US 3329123 A
Abstract available in
Claims available in
Description (OCR text may contain errors)
July 4, 1967 R. A. MOHN ETAL 3,329,123
ED VALVE SYSTEN APPLICATOR INCLUDING VARIABLE VOLUMETRIC F 2 Sheets-Sheet 1 Filed May 19, 1965 INVENTO as A. MOH/V .A/v TOA/ELL/ REUBEN fI/v GELO A WJMZI ATTORNEYS July 4, 1967 R. A. MOHN ETAL 3,329,123
APFLICATOR INCLUDING VARIABLE VOLUMETRIC FEED VALVE. SYSTEM Filed May 19, 1965 2 Sheets-Sheet 2 7\5\ 1 444; 2/ 5/ zz 39 I INVENTOFLS REUBEN A. MOHN ANGELO A.A/v TO/VELL/ ATTORNEYS United States Patent sota Filed May 19, 1965, Ser. No. 457,014 6 Claims. (Cl. 1182) This invention relates to devices for applying liquid to sheet-like textile fabrications such as floor mats and the like, and is in the nature of a modification of the liquid applicator disclosed and claimed in our copending application, filed May 3, 1965, Ser. No. 452,836, and entitled Liquid Applicator for Floor Mats and the Like.
More particularly, this invention relates generally to devices for applying a water absorbent agent, in liquid form, to the tuft portion or nap of a mat, the water absorbent agent being dissolved in or carried by a volatile liquid carrier which rapidly evaporates from the nap, leaving the water absorbent agent distributed in dry form throughout the mat adjacent the upper surface thereof.
Many mats, such as commonly used in the entrance portions of public or office buildings, institutions and the like, during inclement or wet weather, are provided with a rubber coating on the bottom surface thereof to prevent slippage. In view of the fact that many volatile liquids are injurious to rubber compounds, an important object of this invention is the provision of a liquid applicator which will effectively apply the liquid to the nap of a mat in such a manner that contact between the volatile liquid and the rubber bottom of the mat is avoided.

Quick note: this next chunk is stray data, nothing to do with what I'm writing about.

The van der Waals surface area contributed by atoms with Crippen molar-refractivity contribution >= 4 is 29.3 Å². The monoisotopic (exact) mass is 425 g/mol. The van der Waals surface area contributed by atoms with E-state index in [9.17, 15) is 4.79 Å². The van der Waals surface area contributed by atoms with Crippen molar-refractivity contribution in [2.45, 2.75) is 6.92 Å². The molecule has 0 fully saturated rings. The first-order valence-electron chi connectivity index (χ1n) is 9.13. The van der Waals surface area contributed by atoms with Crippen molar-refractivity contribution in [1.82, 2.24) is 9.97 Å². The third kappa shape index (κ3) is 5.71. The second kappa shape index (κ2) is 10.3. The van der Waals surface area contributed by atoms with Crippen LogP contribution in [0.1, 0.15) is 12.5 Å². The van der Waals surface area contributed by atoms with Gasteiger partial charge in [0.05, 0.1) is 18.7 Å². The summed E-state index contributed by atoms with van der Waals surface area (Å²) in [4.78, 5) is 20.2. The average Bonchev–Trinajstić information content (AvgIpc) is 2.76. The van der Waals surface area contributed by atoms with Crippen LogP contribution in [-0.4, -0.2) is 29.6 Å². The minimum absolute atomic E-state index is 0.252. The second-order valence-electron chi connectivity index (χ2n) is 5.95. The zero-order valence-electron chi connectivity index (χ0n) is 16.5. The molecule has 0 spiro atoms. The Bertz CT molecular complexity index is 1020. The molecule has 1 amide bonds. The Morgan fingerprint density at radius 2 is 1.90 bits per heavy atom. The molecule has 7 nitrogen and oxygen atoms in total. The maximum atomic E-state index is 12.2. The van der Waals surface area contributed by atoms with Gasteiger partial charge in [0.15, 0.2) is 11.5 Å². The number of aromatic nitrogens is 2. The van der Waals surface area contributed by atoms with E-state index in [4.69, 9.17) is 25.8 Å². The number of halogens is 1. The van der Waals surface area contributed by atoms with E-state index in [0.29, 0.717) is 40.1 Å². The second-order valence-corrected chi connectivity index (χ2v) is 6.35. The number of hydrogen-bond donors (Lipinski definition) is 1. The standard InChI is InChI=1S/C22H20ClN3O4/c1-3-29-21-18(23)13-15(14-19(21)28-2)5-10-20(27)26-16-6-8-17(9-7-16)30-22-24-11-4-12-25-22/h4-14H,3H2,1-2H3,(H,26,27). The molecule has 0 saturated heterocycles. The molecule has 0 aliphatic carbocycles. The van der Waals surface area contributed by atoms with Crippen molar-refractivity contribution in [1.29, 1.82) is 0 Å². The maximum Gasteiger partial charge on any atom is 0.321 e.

Another object of this invention is the provision of an applicator as set forth which will apply liquid to a mat uniformly over the mapped surface thereof. To this end, we provide a table having a generally horizontally disposed top on which a mat is placed with the napped side thereof disposed downwardly, an elongated hollow dispensing head extending along the rear edge of the top and having liquid discharge aperture means extending longitudinally of the head through the top surface thereof. We further provide means for delivering liquid to the dispensing head and for automatically controlling the rate of flow of liquid, so that mats of different predetermined width may be treated with an optimum quantity of the liquid. Means is further provided for conveying the mats over said dispensing head at a predetermined speed, the rate of flow of fluid to the dispensing head also being in accordance with the speed of movement of a mat thereover.